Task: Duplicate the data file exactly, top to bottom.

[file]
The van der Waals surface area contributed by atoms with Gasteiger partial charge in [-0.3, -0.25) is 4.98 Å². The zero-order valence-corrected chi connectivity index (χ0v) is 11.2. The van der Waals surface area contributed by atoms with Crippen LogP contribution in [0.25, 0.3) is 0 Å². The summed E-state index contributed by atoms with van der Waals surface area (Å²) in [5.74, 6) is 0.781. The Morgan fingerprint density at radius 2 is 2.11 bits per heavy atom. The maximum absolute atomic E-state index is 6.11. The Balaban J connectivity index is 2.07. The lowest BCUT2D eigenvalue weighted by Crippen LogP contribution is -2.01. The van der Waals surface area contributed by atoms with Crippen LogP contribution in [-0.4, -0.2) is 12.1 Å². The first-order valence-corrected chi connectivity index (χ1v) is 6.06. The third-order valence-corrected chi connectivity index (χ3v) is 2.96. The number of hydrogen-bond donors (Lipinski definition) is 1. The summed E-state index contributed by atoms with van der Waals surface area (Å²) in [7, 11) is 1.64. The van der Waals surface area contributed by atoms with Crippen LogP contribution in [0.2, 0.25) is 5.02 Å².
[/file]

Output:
The van der Waals surface area contributed by atoms with Gasteiger partial charge in [-0.3, -0.25) is 4.98 Å². The zero-order valence-corrected chi connectivity index (χ0v) is 11.2. The van der Waals surface area contributed by atoms with Crippen LogP contribution in [0.25, 0.3) is 0 Å². The summed E-state index contributed by atoms with van der Waals surface area (Å²) in [5.74, 6) is 0.781. The Morgan fingerprint density at radius 2 is 2.11 bits per heavy atom. The maximum absolute atomic E-state index is 6.11. The Balaban J connectivity index is 2.07. The lowest BCUT2D eigenvalue weighted by Crippen LogP contribution is -2.01. The van der Waals surface area contributed by atoms with Crippen LogP contribution in [-0.4, -0.2) is 12.1 Å². The first-order valence-corrected chi connectivity index (χ1v) is 6.06. The third-order valence-corrected chi connectivity index (χ3v) is 2.96. The number of hydrogen-bond donors (Lipinski definition) is 1. The summed E-state index contributed by atoms with van der Waals surface area (Å²) in [7, 11) is 1.64. The van der Waals surface area contributed by atoms with Crippen LogP contribution in [0.2, 0.25) is 5.02 Å².